We then looped northeast to the Victorian and quaint town of Ferndale before returning to Fortuna.

Dinners both nights were at the Eel River Brewery, and there were a lot of laughs and great conversation. I made several new friends, and came away from the experience realizing we need to steal Honda’s old slogan:

“You meet the nicest people on a V-Strom.”

[Photo: One of the riders skipped his step-mother’s 80’s birthday party to attend the rally, so the group did what they could to make up for it. As he reported: “My stepmother wants me to be sure to thank all of you for the birthday greetings. She went on for several minutes about how wonderful the photo was. Sounded like our pic was the talk of the day. It certainly did the job of keeping me out of trouble for being with y’all rather than at her 80th birthday celebration.”]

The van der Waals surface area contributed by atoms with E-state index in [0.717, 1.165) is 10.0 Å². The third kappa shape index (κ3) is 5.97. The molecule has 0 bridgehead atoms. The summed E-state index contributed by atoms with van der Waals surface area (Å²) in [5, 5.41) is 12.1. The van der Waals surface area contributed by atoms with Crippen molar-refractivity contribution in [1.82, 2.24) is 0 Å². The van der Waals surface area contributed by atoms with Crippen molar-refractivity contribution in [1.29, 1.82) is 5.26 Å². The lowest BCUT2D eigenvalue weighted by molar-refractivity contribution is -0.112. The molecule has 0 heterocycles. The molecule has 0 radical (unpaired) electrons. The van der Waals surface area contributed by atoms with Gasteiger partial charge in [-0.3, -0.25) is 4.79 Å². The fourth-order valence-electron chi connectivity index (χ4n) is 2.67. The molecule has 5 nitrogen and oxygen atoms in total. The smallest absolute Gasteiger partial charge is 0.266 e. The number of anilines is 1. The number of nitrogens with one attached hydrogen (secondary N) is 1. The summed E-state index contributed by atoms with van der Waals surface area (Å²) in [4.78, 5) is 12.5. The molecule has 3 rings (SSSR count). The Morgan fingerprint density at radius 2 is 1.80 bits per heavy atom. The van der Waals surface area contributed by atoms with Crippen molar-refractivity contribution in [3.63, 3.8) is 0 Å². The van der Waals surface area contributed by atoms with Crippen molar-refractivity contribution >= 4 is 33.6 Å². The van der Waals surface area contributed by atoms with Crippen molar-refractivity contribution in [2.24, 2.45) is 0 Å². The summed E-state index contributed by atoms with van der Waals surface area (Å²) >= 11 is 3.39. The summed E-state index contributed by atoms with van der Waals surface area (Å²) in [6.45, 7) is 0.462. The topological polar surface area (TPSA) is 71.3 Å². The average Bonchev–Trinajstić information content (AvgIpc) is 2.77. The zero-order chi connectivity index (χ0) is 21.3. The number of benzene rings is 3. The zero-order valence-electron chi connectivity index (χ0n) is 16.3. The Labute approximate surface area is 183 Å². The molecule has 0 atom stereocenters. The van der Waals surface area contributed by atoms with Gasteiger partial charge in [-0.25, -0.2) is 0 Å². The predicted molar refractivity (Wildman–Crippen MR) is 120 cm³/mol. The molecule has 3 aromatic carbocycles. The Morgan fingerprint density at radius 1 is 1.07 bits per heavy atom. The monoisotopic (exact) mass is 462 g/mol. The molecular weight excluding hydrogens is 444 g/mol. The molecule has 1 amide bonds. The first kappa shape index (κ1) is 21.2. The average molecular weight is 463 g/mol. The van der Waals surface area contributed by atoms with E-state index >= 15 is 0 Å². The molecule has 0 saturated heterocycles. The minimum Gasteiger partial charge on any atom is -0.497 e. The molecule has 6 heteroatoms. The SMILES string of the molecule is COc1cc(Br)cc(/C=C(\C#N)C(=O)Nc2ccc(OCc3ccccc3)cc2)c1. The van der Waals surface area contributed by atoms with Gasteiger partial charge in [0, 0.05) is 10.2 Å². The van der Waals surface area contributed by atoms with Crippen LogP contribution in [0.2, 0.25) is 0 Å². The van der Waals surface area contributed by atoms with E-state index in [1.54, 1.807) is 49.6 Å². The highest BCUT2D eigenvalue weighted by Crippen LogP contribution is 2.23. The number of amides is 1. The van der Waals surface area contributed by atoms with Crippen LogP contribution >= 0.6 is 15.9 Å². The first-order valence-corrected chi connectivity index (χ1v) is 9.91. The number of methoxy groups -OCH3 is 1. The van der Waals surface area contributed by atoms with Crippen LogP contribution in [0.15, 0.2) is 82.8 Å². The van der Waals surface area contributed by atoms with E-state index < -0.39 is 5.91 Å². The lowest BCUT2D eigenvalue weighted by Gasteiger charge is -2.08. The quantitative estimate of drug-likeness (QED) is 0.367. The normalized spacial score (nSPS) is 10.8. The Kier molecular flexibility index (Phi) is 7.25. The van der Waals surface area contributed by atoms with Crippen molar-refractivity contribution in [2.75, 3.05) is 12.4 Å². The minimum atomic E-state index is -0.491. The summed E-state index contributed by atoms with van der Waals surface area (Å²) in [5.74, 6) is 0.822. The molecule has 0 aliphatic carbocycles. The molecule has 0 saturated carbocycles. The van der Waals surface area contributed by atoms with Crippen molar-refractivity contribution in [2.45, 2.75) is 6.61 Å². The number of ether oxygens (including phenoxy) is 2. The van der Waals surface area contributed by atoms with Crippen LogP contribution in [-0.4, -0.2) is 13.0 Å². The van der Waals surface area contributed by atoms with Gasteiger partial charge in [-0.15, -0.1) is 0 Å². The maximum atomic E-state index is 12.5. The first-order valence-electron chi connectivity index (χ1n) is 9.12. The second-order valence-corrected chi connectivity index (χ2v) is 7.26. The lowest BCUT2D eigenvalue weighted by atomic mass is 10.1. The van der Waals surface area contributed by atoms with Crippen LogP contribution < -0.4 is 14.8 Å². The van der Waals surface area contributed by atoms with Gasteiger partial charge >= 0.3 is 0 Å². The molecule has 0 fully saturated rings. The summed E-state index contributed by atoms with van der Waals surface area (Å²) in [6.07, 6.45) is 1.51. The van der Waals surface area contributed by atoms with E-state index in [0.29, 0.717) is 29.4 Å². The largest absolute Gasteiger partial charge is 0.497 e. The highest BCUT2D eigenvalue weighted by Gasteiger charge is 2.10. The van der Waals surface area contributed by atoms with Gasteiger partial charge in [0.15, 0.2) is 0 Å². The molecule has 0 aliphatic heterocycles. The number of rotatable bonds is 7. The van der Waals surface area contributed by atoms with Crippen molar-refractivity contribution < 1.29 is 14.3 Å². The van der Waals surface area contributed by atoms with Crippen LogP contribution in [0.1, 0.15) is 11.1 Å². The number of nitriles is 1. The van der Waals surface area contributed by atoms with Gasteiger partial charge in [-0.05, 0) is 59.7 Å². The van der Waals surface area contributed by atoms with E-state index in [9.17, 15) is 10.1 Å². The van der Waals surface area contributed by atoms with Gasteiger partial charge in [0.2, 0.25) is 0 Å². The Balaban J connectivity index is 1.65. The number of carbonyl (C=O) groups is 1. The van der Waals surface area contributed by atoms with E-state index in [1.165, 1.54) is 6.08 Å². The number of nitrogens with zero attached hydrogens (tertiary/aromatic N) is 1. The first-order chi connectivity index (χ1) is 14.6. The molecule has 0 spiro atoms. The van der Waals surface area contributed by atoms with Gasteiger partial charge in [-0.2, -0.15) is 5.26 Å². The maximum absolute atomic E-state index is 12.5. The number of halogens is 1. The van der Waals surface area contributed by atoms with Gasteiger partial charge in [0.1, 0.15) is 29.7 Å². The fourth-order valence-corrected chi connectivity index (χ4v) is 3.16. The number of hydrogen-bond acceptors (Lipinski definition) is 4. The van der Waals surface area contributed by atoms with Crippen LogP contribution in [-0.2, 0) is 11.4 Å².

Chains and frost

Saturday I pulled both bikes out into the driveway. It was chilly, in the low 30’s, but the sun was shining. I gave the chains on each bike a thorough cleaning, then added fresh lubrication. I ran the engines for 10 minutes, and using the center stand on the V-Strom and the paddock stand for the Gixxer, was able to run the bike in gear.

I rode my V-Strom to work last week so it received it’s once-a-week maintenance ride, but my Gixxer hadn’t received any forward momentum love. I decided to suit up and zip into Gresham and back on the sport bike. It was good to get it out onto the road, although anywhere shade crossed the pavement I encountered a frosty road surface. Those kind of rides require a mellow throttle and brake application.

Start them young